Speak, or don’t speak at all. Just a smile will accentuate the loveliness of your eyes.
For this long I’ve been alive, strength sufficient to indent these thoughts in a space semi-tangible. What else can I say but thank you, despite receiving servings both beautiful and ugly, brutally honest and honeyed double.
Moments are all I am, and my memory, no matter how decidedly powerful, cannot serve as an anchor in life’s unpredictable tides. Yet I am aware of the compass from above who leads me on even into unchartered waters. The crown of stars I await in my waking dreams glisten charmingly.
This I know in the voyage: to try and try, to write and write, to love and love even more.
And the cracks in this universe are what we call stars.
People are afraid of being alone. Visit the city, that’s how one will see.
The sole ones rush quickly, earphones in, phone on the ear, the downcast face of shame. In a world so connected, solitude is a sin and loneliness is the immoral conclusion perceived.
Or must it be? For being alone happens to be my affection.
This is my secret: that in a space colossal and imbued with human energy, I stand still to watch it all. Instead of running and dashing about, my feet grow roots. I wish to recognise the life of this immense atmosphere.
On the park bench, on the windy pedestrian bridge, these places find my soul slow to a halt. I appear in their memory a flitting image, but to me they stay a little longer. These are lives by the abundant and they are stories I will never unravel. These moments can make me weep.
If I could, I would be in want to touch as many lives as possible. There’s incredible potential in one, how much more shall there be in a group? Crowds overwhelm me, but in my staring I am hopelessly enchanted. I cannot comprehend this enormity despite my best efforts.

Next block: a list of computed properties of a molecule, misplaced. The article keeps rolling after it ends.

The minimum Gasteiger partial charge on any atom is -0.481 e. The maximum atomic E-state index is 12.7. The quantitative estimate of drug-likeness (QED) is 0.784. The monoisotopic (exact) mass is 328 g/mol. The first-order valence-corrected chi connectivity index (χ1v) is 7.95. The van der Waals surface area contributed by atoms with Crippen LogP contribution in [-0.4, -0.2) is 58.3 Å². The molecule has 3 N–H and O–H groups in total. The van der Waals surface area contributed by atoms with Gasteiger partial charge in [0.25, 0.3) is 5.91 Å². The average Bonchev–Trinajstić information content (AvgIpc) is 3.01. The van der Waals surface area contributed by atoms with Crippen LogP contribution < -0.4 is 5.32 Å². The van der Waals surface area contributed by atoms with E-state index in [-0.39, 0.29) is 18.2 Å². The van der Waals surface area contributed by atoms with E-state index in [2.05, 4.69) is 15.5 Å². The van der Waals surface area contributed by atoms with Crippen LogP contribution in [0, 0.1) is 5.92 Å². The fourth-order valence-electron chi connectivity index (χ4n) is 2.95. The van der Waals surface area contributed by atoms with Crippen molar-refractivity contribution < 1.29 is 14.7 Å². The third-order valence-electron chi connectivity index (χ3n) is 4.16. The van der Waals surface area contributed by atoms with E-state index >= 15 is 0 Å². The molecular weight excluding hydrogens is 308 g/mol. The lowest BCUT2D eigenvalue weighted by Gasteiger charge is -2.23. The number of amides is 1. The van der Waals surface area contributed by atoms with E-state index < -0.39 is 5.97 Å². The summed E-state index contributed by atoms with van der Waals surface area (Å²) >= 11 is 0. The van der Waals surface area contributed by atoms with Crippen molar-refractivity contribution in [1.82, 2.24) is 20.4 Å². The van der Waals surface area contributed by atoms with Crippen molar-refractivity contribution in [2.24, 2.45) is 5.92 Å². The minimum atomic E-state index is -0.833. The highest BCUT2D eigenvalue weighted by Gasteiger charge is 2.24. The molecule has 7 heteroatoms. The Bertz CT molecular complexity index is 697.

I am happily alone in the city, but if you are willing — would you watch the city with me?
I met a butterfly crusher once.
There by the beaten garden path, when my inquisitive eyes prompted him to say hey. He looked mighty curious, with a faded jacket and pale shoes. While my mother told me to avoid strangers, I stayed anyway. Sat next to him on the wooden bench.
Do you want to see a magic trick? is what he asked back then in an odd voice.
Child that I was, an evident yes.
He covered his right hand on top of the left palm before taking it away. The magic occurred, in which a turquoise butterfly landed neatly on his left palm, as though on command. (Later in my years, I found out that it was sucrose.)
It gently flapped its wings with a rhythmic heartbeat before he crumpled his fist.
Why did you do that? I remembered yelling. It was so beautiful!
Shrug of the shoulders, a cold look in my direction. Look, kid, he mused, the beautiful are foolish. They are fragile and insignificant, imaginative whims of someone who has nothing better to do. He dusted his hands and left me.
Powdered butterfly wings mourned itself at my feet.
Child that I was, I should have said no.